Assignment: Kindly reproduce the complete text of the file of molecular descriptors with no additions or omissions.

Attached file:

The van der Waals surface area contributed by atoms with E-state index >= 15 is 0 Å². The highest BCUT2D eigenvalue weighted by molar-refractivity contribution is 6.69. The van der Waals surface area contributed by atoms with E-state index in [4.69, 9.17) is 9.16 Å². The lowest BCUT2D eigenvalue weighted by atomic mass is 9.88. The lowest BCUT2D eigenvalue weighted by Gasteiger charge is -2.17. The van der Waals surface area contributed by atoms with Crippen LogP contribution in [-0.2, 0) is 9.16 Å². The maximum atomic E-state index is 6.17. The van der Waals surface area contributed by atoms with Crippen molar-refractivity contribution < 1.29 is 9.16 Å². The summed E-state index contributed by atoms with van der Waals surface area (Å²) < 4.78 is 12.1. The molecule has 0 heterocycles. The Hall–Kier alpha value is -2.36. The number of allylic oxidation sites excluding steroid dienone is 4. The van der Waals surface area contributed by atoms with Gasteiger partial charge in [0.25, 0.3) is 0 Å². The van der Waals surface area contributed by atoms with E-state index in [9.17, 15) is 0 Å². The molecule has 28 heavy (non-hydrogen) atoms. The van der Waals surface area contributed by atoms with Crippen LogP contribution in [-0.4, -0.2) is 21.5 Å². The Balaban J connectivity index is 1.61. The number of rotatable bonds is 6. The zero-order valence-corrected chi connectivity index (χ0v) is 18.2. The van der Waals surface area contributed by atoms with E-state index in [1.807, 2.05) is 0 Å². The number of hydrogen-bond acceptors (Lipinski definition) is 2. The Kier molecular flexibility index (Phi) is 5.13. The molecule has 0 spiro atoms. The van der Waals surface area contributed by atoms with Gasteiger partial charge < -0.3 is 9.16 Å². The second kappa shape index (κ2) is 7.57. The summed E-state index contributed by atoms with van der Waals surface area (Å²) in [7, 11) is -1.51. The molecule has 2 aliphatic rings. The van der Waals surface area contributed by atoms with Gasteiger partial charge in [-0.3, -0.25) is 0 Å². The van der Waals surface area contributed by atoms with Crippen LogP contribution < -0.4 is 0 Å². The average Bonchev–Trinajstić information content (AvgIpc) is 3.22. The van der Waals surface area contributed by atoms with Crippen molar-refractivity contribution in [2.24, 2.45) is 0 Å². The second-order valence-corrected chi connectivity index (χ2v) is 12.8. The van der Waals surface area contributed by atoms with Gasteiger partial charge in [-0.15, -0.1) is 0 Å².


The van der Waals surface area contributed by atoms with E-state index >= 15 is 0 Å². The highest BCUT2D eigenvalue weighted by molar-refractivity contribution is 6.69. The van der Waals surface area contributed by atoms with E-state index in [4.69, 9.17) is 9.16 Å². The lowest BCUT2D eigenvalue weighted by atomic mass is 9.88. The lowest BCUT2D eigenvalue weighted by Gasteiger charge is -2.17. The van der Waals surface area contributed by atoms with Crippen LogP contribution in [-0.2, 0) is 9.16 Å². The maximum atomic E-state index is 6.17. The van der Waals surface area contributed by atoms with Crippen molar-refractivity contribution < 1.29 is 9.16 Å². The summed E-state index contributed by atoms with van der Waals surface area (Å²) < 4.78 is 12.1. The molecule has 0 heterocycles. The Hall–Kier alpha value is -2.36. The number of allylic oxidation sites excluding steroid dienone is 4. The van der Waals surface area contributed by atoms with Gasteiger partial charge in [0.25, 0.3) is 0 Å². The van der Waals surface area contributed by atoms with E-state index in [9.17, 15) is 0 Å². The molecule has 28 heavy (non-hydrogen) atoms. The van der Waals surface area contributed by atoms with Crippen LogP contribution in [-0.4, -0.2) is 21.5 Å². The Balaban J connectivity index is 1.61. The number of rotatable bonds is 6. The zero-order valence-corrected chi connectivity index (χ0v) is 18.2. The van der Waals surface area contributed by atoms with E-state index in [1.807, 2.05) is 0 Å². The number of hydrogen-bond acceptors (Lipinski definition) is 2. The Kier molecular flexibility index (Phi) is 5.13. The molecule has 0 spiro atoms. The van der Waals surface area contributed by atoms with Gasteiger partial charge < -0.3 is 9.16 Å². The second kappa shape index (κ2) is 7.57. The summed E-state index contributed by atoms with van der Waals surface area (Å²) in [7, 11) is -1.51. The molecule has 2 aliphatic rings. The van der Waals surface area contributed by atoms with Gasteiger partial charge in [-0.3, -0.25) is 0 Å². The van der Waals surface area contributed by atoms with Crippen LogP contribution < -0.4 is 0 Å². The average Bonchev–Trinajstić information content (AvgIpc) is 3.22. The van der Waals surface area contributed by atoms with Crippen molar-refractivity contribution in [2.24, 2.45) is 0 Å². The second-order valence-corrected chi connectivity index (χ2v) is 12.8. The van der Waals surface area contributed by atoms with Gasteiger partial charge in [-0.15, -0.1) is 0 Å².